I have this fantasy in which I live in Paris. I wake up at 10am every day, then proceed to get a milky cup of cafe au lait and a chocolate croissant, then take a leisurely walk along the Seine. When I’m feeling peckish again, I grab a baguette and a hunk of cheese and sit for a long lunch on a sunny patch of grass on the Ile St. Louis. I lounge there, eating bread and cheese and reading Hemingway. I have red wine too. There’s an accordion playing in the background and I’m wearing stripes. I sit there with my bread, my book, and my Bordeaux until one of them runs out, then I take a deep breath, thank my lucky stars, and go along my merry way. It’s a good life I have in Paris.
It’s a good life I have here, too, though. Sure, most days I have to get up earlier, and while we do have a river, there are no islands in it. Even so, I get to live in another one of my favorite cities in the world and I can make baguettes at home, anytime I want. So, I’m not complaining.
Homemade baguettes. This was by far my favorite stand mixer adventure and the one that I am most proud of. I can’t tell you how satisfying it was to start a project on a Saturday morning with serious amounts of trepidation and end Sunday night with my entire building smelling like a French bakery and four golden loaves to show for my hard work.
This two-day undertaking was a crash course in bread baking if there ever was one. I figured if I’m going to do it, I’m going to do it. As I mentioned before, even if these had been a disaster, the smell alone was worth it. The smell of baking bread is one of life’s great pleasures, isn’t it?
You should wait until the baguettes have cooled because they slice much neater that way and that’s what the recipe says to do. However, if you’re at all like me and find yourself doing any or all of the following: wearing new clothes the day you buy them; looking to the end of the chapter as your reading a book to see how long it is; or always, always looking when someone says “don’t look!”, you will not wait. You will eat just a corner of one of these hot, soft, luxurious creations right away and burn your hand in the process.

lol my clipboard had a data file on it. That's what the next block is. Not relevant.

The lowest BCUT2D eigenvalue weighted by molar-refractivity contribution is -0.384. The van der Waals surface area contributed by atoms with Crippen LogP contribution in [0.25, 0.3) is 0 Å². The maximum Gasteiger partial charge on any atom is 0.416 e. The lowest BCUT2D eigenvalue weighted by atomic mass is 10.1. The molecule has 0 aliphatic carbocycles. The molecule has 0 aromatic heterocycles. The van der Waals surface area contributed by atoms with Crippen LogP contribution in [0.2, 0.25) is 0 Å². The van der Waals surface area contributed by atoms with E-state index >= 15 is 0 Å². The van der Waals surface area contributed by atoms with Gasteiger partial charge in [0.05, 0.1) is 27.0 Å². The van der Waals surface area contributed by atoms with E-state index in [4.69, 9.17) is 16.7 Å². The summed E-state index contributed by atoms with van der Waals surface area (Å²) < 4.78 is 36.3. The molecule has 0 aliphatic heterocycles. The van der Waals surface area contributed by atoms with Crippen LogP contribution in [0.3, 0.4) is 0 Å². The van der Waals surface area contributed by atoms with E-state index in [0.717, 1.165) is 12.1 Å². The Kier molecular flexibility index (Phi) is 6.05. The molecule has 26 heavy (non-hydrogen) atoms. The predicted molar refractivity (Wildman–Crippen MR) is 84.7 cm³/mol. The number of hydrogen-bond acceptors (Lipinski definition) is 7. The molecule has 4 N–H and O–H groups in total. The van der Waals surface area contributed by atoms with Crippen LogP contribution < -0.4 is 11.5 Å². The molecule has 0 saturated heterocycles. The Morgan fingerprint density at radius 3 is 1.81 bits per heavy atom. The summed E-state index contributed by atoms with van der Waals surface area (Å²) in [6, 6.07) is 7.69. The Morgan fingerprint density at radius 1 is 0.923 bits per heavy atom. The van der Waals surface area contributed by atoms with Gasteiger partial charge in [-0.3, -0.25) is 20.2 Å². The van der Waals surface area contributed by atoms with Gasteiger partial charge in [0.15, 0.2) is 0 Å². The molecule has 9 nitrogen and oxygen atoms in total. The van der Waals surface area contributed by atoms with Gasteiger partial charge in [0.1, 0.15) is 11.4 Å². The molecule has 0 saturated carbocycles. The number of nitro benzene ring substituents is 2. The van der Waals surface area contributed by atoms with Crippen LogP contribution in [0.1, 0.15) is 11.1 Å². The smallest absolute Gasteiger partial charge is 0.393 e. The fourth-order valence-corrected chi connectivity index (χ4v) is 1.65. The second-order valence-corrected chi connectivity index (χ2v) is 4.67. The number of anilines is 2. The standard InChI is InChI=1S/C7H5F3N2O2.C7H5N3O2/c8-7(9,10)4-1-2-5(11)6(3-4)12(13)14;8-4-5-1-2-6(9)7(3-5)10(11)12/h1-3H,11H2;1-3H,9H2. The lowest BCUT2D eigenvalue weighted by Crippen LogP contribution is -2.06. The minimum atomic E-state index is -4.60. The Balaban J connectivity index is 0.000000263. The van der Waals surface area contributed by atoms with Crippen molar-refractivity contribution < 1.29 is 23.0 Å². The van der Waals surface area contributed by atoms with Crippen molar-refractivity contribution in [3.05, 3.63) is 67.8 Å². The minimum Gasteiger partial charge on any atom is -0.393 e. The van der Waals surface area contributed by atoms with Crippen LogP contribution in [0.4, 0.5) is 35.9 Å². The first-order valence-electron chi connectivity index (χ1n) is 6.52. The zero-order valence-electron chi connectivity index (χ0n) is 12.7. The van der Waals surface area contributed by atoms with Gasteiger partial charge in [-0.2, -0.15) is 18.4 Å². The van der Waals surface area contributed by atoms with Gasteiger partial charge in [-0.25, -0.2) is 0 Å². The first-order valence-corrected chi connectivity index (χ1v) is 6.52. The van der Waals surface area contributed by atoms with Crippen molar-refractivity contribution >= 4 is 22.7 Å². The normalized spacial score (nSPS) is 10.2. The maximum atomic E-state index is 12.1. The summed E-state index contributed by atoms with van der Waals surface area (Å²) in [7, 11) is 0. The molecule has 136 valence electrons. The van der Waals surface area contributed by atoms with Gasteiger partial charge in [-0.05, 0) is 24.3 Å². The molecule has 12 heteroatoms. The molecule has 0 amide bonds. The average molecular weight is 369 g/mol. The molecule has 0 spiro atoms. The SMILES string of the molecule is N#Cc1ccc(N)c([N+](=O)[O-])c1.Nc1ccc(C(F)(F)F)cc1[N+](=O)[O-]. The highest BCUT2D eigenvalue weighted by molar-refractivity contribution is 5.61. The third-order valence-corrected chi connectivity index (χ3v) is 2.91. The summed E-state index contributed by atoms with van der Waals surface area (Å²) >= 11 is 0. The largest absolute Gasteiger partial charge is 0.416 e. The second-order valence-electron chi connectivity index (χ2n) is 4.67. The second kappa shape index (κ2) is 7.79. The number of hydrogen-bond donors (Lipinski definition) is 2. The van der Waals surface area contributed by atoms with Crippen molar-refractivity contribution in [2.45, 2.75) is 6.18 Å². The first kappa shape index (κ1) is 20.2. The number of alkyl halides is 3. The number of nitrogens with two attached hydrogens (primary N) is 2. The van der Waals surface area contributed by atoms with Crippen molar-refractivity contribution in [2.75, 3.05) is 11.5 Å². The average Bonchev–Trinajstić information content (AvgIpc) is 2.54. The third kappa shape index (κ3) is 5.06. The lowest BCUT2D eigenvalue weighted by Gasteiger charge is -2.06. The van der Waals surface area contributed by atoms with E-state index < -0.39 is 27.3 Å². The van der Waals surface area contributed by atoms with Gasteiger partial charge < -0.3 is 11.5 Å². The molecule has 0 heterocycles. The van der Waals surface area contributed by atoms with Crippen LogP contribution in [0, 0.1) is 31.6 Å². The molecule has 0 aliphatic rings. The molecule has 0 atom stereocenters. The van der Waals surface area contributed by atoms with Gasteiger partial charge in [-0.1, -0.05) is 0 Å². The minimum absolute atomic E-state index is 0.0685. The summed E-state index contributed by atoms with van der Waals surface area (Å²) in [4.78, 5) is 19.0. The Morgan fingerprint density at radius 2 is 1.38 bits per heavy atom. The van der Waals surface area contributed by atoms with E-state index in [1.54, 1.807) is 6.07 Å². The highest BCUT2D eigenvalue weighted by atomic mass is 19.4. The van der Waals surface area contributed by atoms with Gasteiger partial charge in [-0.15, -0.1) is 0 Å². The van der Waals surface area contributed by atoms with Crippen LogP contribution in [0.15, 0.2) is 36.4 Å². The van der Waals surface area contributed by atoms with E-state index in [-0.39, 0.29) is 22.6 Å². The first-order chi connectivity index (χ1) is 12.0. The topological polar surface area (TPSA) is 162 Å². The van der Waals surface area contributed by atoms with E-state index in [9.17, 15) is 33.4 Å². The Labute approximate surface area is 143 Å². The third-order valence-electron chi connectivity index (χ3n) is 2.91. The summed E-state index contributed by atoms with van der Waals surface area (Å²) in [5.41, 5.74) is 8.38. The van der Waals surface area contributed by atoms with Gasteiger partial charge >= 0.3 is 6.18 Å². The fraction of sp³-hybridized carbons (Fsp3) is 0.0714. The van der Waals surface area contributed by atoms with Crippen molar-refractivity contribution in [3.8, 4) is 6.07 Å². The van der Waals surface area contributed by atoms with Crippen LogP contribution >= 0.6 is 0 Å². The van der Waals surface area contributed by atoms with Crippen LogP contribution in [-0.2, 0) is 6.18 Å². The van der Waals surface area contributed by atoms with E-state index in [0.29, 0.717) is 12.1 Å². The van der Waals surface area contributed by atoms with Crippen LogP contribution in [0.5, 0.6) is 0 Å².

As far as taste goes, these were baguettes! That’s the best thing I can say about them; they were crusty on the outside, soft on the inside, and were perfect with salted butter and jam or, my personal favorite, any type of cheese, ever.
You’ve all heard me go on and on and on about my stand mixer. I have completely fallen head over heals for that appliance and how easy it makes my life. So far the dough hook has been my best friend and I have made pretzels, bagels, hamburger buns, and, of course, my tour de force, these baguettes. If you have a stand mixer, or have the space, the strength, and the patience to knead by hand, you should try these.
Sitting in the sun drinking wine and eating bread and cheese in Paris sounds wonderful, but making these at home is equally as great.
Here’s the recipe!
Homemade Baguettes (From Not Without Salt)
- 5 1/2 cups unbleached bread flour
- 1 tablespoon kosher salt
- 2 1/4 teaspoon (1 package) instant yeast
- 2 cups warm water
- Prep Day: Combine all ingredients in bowl of mixer, set with paddle attachment, and mix on lowest speed for 1 minute until well blended and smooth. Dough should form a coarse, shaggy ball. Switch to dough hook and mix on medium-low speed for 5 minutes. Dough should be smooth and tacky but not sticky. Transfer to a large clean, lightly oiled bowl. Cover with plastic wrap and immediately refrigerate overnight or up to 4 days.
- Baking Day: Remove dough from refrigerator 2 hours prior to baking. Gently transfer to lightly floured work surface, being careful to release as little gas as possible. Divide dough into four equal portions. You can also remove just enough dough to make one baguette and have fresh bread for the rest of the week!
- To form the baguettes pat each piece of dough into a thick rectangle. Fold the top side to the middle and press to seal. Fold the bottom side up to the middle and again, press to seal. Fold the top over onto itself and form a new seal on the bottom. With lightly floured hands, gently rock hands back and forth starting at the middle and working your way out, until the loaf is elongated and slightly tapered at the end. Repeat with remaining pieces of dough. Cover with plastic wrap and let proof for 1 1/2 to 2 hours.
- Preheat oven to 450 degrees. Add a casserole dish to the bottom oven rack. Just before baking, score the baguettes with a sharp serrated knife or razor. Ensure that the cut goes no further than 1/4 an inch into the loaf. When ready, add baguettes to oven and pour one cup of hot water into the casserole dish on the lower rack. This serves as a steam pan and gives the baguettes their golden, crusty exterior. Bake for 15 minutes, then rotate the pan and bake for 15-20 more minutes, until the loaves are golden brown and sound hollow when tapped. Transfer to a wire rack and let cool for at least an hour. Serve with butter, cheese, or as the star of a sandwich.